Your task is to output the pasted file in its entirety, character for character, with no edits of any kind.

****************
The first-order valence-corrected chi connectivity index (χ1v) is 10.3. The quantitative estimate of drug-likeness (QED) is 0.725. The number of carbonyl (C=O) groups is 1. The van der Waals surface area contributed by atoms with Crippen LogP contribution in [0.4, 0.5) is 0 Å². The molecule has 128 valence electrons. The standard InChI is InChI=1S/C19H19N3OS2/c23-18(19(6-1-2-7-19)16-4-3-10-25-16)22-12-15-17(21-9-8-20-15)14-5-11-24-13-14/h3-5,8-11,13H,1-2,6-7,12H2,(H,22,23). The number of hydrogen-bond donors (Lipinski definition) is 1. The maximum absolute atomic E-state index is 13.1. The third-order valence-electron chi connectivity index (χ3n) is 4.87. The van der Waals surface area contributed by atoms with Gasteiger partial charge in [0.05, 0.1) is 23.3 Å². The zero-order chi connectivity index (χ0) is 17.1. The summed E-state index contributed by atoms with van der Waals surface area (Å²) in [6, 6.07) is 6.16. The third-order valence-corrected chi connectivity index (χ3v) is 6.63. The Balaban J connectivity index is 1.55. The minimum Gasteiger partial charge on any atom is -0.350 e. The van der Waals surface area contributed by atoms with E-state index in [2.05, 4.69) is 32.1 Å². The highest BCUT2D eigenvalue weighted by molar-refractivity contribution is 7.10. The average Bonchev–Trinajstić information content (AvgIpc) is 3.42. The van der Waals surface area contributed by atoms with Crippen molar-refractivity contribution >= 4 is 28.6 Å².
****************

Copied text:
The first-order valence-corrected chi connectivity index (χ1v) is 10.3. The quantitative estimate of drug-likeness (QED) is 0.725. The number of carbonyl (C=O) groups is 1. The van der Waals surface area contributed by atoms with Crippen LogP contribution in [0.4, 0.5) is 0 Å². The molecule has 128 valence electrons. The standard InChI is InChI=1S/C19H19N3OS2/c23-18(19(6-1-2-7-19)16-4-3-10-25-16)22-12-15-17(21-9-8-20-15)14-5-11-24-13-14/h3-5,8-11,13H,1-2,6-7,12H2,(H,22,23). The number of hydrogen-bond donors (Lipinski definition) is 1. The maximum absolute atomic E-state index is 13.1. The third-order valence-electron chi connectivity index (χ3n) is 4.87. The van der Waals surface area contributed by atoms with Gasteiger partial charge in [0.05, 0.1) is 23.3 Å². The zero-order chi connectivity index (χ0) is 17.1. The summed E-state index contributed by atoms with van der Waals surface area (Å²) in [6, 6.07) is 6.16. The third-order valence-corrected chi connectivity index (χ3v) is 6.63. The Balaban J connectivity index is 1.55. The minimum Gasteiger partial charge on any atom is -0.350 e. The van der Waals surface area contributed by atoms with E-state index in [2.05, 4.69) is 32.1 Å². The highest BCUT2D eigenvalue weighted by molar-refractivity contribution is 7.10. The average Bonchev–Trinajstić information content (AvgIpc) is 3.42. The van der Waals surface area contributed by atoms with Crippen molar-refractivity contribution >= 4 is 28.6 Å².